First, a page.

An advertising image for Habit rouge from Ebay.com
Citrus may not be a word you associate with amber. If you don’t I won’t blame you. The word amber itself is complicated since in the perfume world it can mean one of three things 1) the sea soaked upchuck of whales who have eaten too many tiny shrimp 2) the fossilized tree amber from long dead forests or 3) a mixture of labdanum and vanilla.
It is the third of these definitions that most of us come into contact with since definitions nos 1& 2 are either outrageously expensive or hard to source or both at once. So for our purposes amber = labdanum + vanilla and the proportions vary. Generally it is a lot more labdanum and not too much vanilla or else your amber becomes stickily sweet. I think there are so many ambers in commerce, that each amber enthusiast ends up finding their own preferred brand. Continue reading
Lapsang Souchong which also comes to mind in Curious
Curious is the name of Mandy Aftel’s new perfume and it was immediately reminiscent to me of another perfume she created, the sophisticated Sepia from 2012. Sepia was composed in conjunction with the blogger Nathan Branch and was inspired by the brown tints of old sepia prints.
I have to say that I was probably in the minority then because I liked Sepia which was a divisive love it/hate it kind of scent. The perfume had a sophisticated heart full of unexpected elements like strawberry (that is Fragrantica’s listing) and coffee (again I did not smell this). Here I will dismiss the notes and describe what I smelled. What I caught from Sepia was a scent very like Lapsang Souchong tea. This was entirely accidental and probably wasn’t the takeaway that other people had, but was my impression. Curious strikes me as having a similar central accord as the earlier work. Sepia was more complex, and had a wonderful ambergris drydown, which I still love, but Curious is drier, more woody, and has a smokiness which reminds me of Lapsang Souchong all over again, or possibly Russian Caravan Tea. Continue reading
Eau d’ Hadrian
Anyone who remembers the nineties remembers Eau d’Hadrian. I loved that and wore it almost as much as everyone else, and to this day the smell brings back Westport Ct during the height of the boom years, when cigar smoke and Porsche 911’s seemed to be everywhere along with Hadrian.
Now it’s pretty much gone. The notes for this little perfume vary, but the ones I have from 1993 are simply: lemon, grapefruit, citron, and cypress. At the time the perfume was made, that probably included oakmoss, which was the likely basenote for Hadrian, hiding underneath the cypress. This recipe was not very expensive. The whole point of the frag was to spritz lightly in the morning and get on with your day. The perfume was not masculine and not feminine and Hadrian reminded me of Italy with all the old cypress trees shading churchyards. Continue reading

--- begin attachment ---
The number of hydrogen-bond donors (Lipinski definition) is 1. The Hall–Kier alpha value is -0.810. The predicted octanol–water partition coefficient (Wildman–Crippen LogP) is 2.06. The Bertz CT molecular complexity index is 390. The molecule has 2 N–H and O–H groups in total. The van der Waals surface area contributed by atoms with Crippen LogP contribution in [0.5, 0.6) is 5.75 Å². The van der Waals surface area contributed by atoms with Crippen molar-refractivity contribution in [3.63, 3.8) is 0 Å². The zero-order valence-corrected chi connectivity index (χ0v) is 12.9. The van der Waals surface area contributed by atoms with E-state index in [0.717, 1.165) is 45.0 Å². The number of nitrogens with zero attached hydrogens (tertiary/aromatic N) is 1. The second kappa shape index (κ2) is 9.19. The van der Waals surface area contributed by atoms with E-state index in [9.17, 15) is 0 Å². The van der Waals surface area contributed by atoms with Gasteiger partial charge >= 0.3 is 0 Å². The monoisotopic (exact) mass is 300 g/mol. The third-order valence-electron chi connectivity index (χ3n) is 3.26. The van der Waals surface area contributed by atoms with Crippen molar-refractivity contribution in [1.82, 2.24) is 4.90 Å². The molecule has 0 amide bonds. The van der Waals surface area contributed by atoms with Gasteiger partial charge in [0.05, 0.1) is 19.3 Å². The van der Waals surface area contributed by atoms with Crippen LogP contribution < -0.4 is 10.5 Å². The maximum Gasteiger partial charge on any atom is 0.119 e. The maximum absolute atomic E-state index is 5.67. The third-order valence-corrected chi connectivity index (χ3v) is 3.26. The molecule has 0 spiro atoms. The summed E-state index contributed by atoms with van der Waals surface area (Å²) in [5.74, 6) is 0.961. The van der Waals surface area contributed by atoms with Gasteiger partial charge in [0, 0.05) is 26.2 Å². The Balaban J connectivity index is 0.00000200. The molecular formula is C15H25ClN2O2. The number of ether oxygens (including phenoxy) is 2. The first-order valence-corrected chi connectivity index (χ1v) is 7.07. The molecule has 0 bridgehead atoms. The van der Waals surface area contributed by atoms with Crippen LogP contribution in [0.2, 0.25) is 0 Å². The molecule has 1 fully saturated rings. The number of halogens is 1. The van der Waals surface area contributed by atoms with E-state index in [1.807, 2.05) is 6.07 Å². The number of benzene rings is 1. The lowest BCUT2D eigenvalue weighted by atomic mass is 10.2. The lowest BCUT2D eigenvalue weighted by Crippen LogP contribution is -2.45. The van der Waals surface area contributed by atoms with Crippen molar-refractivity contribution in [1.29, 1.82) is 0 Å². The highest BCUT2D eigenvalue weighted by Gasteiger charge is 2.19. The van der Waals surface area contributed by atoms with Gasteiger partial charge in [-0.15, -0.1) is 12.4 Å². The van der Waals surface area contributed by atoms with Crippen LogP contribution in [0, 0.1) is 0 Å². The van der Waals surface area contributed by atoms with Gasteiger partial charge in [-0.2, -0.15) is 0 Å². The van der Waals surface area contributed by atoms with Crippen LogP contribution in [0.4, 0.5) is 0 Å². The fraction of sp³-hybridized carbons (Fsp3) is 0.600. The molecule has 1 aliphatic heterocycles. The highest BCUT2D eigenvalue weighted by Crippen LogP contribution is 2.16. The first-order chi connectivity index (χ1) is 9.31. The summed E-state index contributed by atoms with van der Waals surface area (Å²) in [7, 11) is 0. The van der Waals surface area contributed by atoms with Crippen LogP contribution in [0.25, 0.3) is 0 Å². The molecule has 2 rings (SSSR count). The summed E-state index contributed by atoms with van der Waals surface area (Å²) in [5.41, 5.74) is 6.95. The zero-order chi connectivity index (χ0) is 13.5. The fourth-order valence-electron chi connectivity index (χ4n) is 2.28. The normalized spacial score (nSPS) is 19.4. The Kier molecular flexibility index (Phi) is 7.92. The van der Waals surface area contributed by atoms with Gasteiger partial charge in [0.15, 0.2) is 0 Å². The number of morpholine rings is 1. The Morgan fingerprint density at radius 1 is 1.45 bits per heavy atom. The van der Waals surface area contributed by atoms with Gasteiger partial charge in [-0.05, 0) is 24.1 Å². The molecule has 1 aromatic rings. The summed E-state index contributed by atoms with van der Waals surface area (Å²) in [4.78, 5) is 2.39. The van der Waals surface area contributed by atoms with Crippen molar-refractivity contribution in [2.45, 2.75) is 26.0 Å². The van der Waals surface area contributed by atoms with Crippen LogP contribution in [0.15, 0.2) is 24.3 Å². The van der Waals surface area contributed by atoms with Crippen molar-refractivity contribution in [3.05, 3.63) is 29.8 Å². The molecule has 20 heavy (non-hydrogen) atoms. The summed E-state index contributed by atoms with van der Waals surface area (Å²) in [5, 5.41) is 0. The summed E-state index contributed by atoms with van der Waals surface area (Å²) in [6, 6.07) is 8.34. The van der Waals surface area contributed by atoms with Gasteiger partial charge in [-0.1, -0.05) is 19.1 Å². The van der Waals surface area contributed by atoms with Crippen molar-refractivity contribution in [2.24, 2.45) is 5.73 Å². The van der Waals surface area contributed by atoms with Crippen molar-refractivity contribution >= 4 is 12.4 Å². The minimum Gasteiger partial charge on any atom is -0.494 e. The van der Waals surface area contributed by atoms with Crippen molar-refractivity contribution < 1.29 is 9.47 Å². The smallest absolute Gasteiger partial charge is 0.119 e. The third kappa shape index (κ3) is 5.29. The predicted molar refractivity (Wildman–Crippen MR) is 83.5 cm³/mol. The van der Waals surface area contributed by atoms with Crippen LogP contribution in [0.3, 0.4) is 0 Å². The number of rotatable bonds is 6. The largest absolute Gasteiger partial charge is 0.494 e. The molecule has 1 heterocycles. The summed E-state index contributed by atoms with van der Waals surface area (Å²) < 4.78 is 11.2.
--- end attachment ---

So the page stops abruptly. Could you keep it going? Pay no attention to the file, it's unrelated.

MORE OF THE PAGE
Francis E. Lester from the
Some years ago there was a line of perfumes done by Stephanie de Saint Aignan and one of the more popular scents was something called Le Pot Aux Roses. This does not mean a rose pot pourri in French but rather to discover something that was secret. It probably harks back to the curious old Latin phrase Sub Rosa which meant that anything said underneath the rose was off the record, something never said, and never heard.
Pot Aux Roses was a very powdery rosy scent which some people loved for its evocation of old compacts full of rice powder, and other people disliked for the same reason, but I recently came across a scent very like it-in my front garden. The culprit is a musk rose with the officious name of Francis E. Lester. ( I think you really have to give this rose it’s complete moniker) It was hybridized by a rosarian of the same name and the man who founded the Roses of Yesterday and Today Nursery. He bred this fragrant rose during World War II as far as I can discover and it looks like a wild rose, but the scent is a variation on rose. Continue reading
Some scents just won’t charm other people
If you asked me this a few years ago I would have agreed but reluctantly that some perfume wearing is just in bad taste. Perfume is something that has only recently ( in historical terms) become discussion worthy. Perfumes The Guide came out ten years ago, and compared to all the preceding years when perfumes were neither discussed nor assessed, that’s a very short time. I remember decades when it was very difficult to find out anything at all about perfume and what little I did discover came from reading: Edmond Roudnitska, Elizabeth Barille, Michael Edwards,even Jean Pierre Coffe, who as I recall Le Bon Vivre, did not think much of Cartier’s Le Panthere.